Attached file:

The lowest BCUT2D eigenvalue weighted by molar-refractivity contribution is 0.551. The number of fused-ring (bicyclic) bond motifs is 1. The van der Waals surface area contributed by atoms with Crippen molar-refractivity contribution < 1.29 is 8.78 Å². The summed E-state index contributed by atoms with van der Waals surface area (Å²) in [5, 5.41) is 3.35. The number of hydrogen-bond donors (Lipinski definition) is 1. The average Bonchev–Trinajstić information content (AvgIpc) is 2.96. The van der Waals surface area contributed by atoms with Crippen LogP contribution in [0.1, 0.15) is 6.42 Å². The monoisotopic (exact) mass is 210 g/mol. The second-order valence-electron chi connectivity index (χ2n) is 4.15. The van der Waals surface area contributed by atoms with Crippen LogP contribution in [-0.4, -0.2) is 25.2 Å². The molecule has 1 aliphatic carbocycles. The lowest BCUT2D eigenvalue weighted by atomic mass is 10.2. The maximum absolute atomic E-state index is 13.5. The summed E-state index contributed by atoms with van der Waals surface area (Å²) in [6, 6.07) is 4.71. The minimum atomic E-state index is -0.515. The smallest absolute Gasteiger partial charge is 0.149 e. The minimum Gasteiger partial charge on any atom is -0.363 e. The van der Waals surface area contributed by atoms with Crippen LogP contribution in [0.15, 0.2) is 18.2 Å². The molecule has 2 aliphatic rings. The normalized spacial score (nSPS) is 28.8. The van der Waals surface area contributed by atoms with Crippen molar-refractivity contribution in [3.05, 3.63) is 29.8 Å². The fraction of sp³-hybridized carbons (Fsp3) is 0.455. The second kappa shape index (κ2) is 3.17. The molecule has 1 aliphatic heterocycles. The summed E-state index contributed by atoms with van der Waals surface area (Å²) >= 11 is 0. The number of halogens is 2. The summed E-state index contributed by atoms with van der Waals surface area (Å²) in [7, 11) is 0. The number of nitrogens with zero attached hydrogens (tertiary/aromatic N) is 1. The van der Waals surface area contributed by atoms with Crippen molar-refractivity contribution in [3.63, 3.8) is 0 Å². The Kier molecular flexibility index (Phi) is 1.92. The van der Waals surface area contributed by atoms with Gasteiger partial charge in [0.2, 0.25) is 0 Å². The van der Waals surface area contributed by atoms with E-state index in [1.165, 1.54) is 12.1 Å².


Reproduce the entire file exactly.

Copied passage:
The lowest BCUT2D eigenvalue weighted by molar-refractivity contribution is 0.551. The number of fused-ring (bicyclic) bond motifs is 1. The van der Waals surface area contributed by atoms with Crippen molar-refractivity contribution < 1.29 is 8.78 Å². The summed E-state index contributed by atoms with van der Waals surface area (Å²) in [5, 5.41) is 3.35. The number of hydrogen-bond donors (Lipinski definition) is 1. The average Bonchev–Trinajstić information content (AvgIpc) is 2.96. The van der Waals surface area contributed by atoms with Crippen LogP contribution in [0.1, 0.15) is 6.42 Å². The monoisotopic (exact) mass is 210 g/mol. The second-order valence-electron chi connectivity index (χ2n) is 4.15. The van der Waals surface area contributed by atoms with Crippen LogP contribution in [-0.4, -0.2) is 25.2 Å². The molecule has 1 aliphatic carbocycles. The lowest BCUT2D eigenvalue weighted by atomic mass is 10.2. The maximum absolute atomic E-state index is 13.5. The summed E-state index contributed by atoms with van der Waals surface area (Å²) in [6, 6.07) is 4.71. The minimum atomic E-state index is -0.515. The smallest absolute Gasteiger partial charge is 0.149 e. The minimum Gasteiger partial charge on any atom is -0.363 e. The van der Waals surface area contributed by atoms with Crippen LogP contribution in [0.15, 0.2) is 18.2 Å². The molecule has 2 aliphatic rings. The normalized spacial score (nSPS) is 28.8. The van der Waals surface area contributed by atoms with Crippen molar-refractivity contribution in [3.05, 3.63) is 29.8 Å². The fraction of sp³-hybridized carbons (Fsp3) is 0.455. The second kappa shape index (κ2) is 3.17. The molecule has 1 aliphatic heterocycles. The summed E-state index contributed by atoms with van der Waals surface area (Å²) >= 11 is 0. The number of halogens is 2. The summed E-state index contributed by atoms with van der Waals surface area (Å²) in [7, 11) is 0. The number of nitrogens with zero attached hydrogens (tertiary/aromatic N) is 1. The van der Waals surface area contributed by atoms with Crippen molar-refractivity contribution in [3.63, 3.8) is 0 Å². The Kier molecular flexibility index (Phi) is 1.92. The van der Waals surface area contributed by atoms with Gasteiger partial charge in [0.2, 0.25) is 0 Å². The van der Waals surface area contributed by atoms with E-state index in [1.165, 1.54) is 12.1 Å².